Globalisation 'Localises' Inequality


By John Vandaele*

Inter Press Service
March 11, 2008

For the first time in decades, if not centuries, most of the so-called developing countries have seen their Gross Domestic Product (GDP) -- that is the sum of all incomes earned on their territory -- grow faster during the last five years than that of the so-called rich countries (EU, U.S., Canada, Japan, Australia...).

While rich countries had an average growth of 3 percent, developing countries on average realised 7 percent. Even income per head was growing faster in the South than in the North between 2003 and 2007. For East Asia and South Asia this is nothing new, but for Latin America and Africa it is a reversal after at least two decades of stagnation, or worse.

All in all, says the United Nations Conference on Trade and Development (UNCTAD) in its latest Trade and Development Report, there has been a moderate reduction in the gap between developing and developed countries. "In 1980 the real per capita GDP of developed countries was 23 times higher than that of developing countries, but it narrowed to 18 times in 2007," the report says.

East and South Asia are almost exclusively responsible for this. For Africa, Latin America and the so-called transition economies (former communist countries), the relative gap is much wider today then in 1980.

Nevertheless the last five years show a generalised improvement in the South. More and more, South-South relations play a role in the world's economy. India and China thrive because of their industrial and services success, but their boom drives up commodity prices, and so benefits even quite weak economies in Africa and Latin America. South-South interaction makes globalisation a tide that lifts almost all boats.

So, with a lot of goodwill, you could say that global or international inequality is diminishing a little bit. But that is only one side of the coin; the other is the 'nationalisation' or 'localisation' of inequality. Indeed, inside most countries, income inequality is on the rise.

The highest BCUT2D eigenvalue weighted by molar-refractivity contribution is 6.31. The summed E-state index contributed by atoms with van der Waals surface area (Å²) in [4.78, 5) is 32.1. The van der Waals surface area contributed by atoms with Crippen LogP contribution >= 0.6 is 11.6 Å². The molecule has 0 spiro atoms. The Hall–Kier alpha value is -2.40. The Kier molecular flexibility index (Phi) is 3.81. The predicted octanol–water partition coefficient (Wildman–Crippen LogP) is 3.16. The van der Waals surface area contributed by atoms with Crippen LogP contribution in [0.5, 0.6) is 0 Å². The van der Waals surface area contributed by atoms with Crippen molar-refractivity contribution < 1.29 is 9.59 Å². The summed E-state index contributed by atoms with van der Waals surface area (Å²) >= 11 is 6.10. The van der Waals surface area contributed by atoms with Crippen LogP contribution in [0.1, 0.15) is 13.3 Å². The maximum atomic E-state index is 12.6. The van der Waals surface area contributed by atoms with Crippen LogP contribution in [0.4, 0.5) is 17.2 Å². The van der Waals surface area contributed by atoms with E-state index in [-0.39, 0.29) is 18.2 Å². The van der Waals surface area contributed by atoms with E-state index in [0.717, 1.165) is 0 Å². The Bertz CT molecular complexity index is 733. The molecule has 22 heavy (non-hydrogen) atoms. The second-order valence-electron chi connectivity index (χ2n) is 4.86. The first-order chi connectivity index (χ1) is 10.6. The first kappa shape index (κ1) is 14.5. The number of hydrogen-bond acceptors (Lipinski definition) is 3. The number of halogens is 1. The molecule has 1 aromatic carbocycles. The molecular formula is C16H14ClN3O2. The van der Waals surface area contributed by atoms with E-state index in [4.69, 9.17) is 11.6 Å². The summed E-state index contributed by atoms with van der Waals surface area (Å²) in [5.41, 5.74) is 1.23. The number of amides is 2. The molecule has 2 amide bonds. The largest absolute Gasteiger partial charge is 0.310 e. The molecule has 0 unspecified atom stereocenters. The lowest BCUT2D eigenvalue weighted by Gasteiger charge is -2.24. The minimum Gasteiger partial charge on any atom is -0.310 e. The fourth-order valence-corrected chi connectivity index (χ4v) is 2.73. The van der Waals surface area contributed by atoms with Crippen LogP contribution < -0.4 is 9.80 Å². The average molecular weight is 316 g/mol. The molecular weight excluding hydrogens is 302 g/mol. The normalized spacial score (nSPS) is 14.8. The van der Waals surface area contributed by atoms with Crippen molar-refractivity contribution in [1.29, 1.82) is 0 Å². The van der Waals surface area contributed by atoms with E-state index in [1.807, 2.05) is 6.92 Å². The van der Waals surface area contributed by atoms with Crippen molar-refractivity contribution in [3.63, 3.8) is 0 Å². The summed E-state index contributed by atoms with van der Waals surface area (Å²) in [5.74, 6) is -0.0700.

The case of the U.S. is very well documented: the GDP growth of the last ten years has almost exclusively gone to the top 10 percent earners. Low skilled workers in the U.S. now earn 30 percent less than in the 1970s.

In the EU the effect is less outspoken: high taxes, strong trade unions and labour laws have softened the consequences of globalisation. But detailed studies in a country like Belgium show that, there too, inequality is rising, mainly because capital incomes have been doing quite well and capital (stocks, real estate...) is very unevenly distributed amongst the population.

In Belgium for instance, 62 percent of stocks are owned by the top 10 percent earners. That the value of Belgian stocks has risen 350 percent in just 15 years gives some idea who benefits most from high capital incomes.

Another factor contributing to inequality is that CEOs see their salaries rise strongly while the mass of workers have to restrain their salaries. In Germany the top 10 percent earners saw their income rise 31 percent between 1992 and 2006, while the bottom 10 percent took a 13 percent decline.

In most rich countries the labour share, the part of national income going to labour, is diminishing year after year, while capital share is rising.

Globalisation is one of the factors explaining this. Studies by the International Monetary Fund (IMF) have identified a link between the level of trade and immigration, and labour share. Other studies have shown that the effect is strongest in internationalised economic sectors: the negotiation position of workers, or their trade unions, is weakened because of international competition.

That dynamic also explains part of the inequality in developing countries, but there the difference between countryside and cities plays a major role too. Inequality has also risen strongly in most developing countries. The World Bank never saw a country where inequality rose faster than in China.